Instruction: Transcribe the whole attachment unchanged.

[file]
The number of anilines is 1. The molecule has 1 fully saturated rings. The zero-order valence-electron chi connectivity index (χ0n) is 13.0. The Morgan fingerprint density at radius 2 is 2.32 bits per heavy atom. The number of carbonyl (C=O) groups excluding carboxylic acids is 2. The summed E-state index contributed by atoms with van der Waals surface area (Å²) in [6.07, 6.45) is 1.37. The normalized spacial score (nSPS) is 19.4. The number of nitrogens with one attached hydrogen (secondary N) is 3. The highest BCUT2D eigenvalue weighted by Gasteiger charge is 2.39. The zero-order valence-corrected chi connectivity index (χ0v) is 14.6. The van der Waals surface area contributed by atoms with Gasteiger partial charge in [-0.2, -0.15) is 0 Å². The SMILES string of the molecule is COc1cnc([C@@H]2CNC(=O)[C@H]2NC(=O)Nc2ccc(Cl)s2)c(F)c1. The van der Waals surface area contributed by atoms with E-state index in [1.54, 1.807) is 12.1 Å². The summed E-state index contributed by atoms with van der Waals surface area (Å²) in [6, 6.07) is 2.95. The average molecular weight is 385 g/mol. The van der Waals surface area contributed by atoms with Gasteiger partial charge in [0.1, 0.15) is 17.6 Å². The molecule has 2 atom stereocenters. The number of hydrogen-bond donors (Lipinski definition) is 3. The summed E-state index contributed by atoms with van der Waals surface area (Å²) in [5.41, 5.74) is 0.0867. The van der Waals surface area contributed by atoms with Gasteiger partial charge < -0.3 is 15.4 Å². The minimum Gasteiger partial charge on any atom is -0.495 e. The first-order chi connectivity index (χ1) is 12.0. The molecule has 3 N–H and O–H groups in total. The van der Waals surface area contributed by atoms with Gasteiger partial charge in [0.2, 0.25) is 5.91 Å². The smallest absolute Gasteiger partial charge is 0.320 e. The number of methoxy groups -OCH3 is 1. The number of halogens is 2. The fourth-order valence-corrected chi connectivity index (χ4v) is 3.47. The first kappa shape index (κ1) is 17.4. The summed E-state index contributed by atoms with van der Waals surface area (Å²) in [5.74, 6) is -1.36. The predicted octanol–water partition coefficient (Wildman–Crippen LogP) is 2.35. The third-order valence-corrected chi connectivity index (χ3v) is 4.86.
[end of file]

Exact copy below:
The number of anilines is 1. The molecule has 1 fully saturated rings. The zero-order valence-electron chi connectivity index (χ0n) is 13.0. The Morgan fingerprint density at radius 2 is 2.32 bits per heavy atom. The number of carbonyl (C=O) groups excluding carboxylic acids is 2. The summed E-state index contributed by atoms with van der Waals surface area (Å²) in [6.07, 6.45) is 1.37. The normalized spacial score (nSPS) is 19.4. The number of nitrogens with one attached hydrogen (secondary N) is 3. The highest BCUT2D eigenvalue weighted by Gasteiger charge is 2.39. The zero-order valence-corrected chi connectivity index (χ0v) is 14.6. The van der Waals surface area contributed by atoms with Gasteiger partial charge in [-0.2, -0.15) is 0 Å². The SMILES string of the molecule is COc1cnc([C@@H]2CNC(=O)[C@H]2NC(=O)Nc2ccc(Cl)s2)c(F)c1. The van der Waals surface area contributed by atoms with E-state index in [1.54, 1.807) is 12.1 Å². The summed E-state index contributed by atoms with van der Waals surface area (Å²) in [6, 6.07) is 2.95. The average molecular weight is 385 g/mol. The van der Waals surface area contributed by atoms with Gasteiger partial charge in [0.1, 0.15) is 17.6 Å². The molecule has 2 atom stereocenters. The number of hydrogen-bond donors (Lipinski definition) is 3. The summed E-state index contributed by atoms with van der Waals surface area (Å²) in [5.41, 5.74) is 0.0867. The van der Waals surface area contributed by atoms with Gasteiger partial charge < -0.3 is 15.4 Å². The minimum Gasteiger partial charge on any atom is -0.495 e. The first-order chi connectivity index (χ1) is 12.0. The molecule has 3 N–H and O–H groups in total. The van der Waals surface area contributed by atoms with Gasteiger partial charge in [0.2, 0.25) is 5.91 Å². The smallest absolute Gasteiger partial charge is 0.320 e. The number of methoxy groups -OCH3 is 1. The number of halogens is 2. The fourth-order valence-corrected chi connectivity index (χ4v) is 3.47. The first kappa shape index (κ1) is 17.4. The summed E-state index contributed by atoms with van der Waals surface area (Å²) in [5.74, 6) is -1.36. The predicted octanol–water partition coefficient (Wildman–Crippen LogP) is 2.35. The third-order valence-corrected chi connectivity index (χ3v) is 4.86.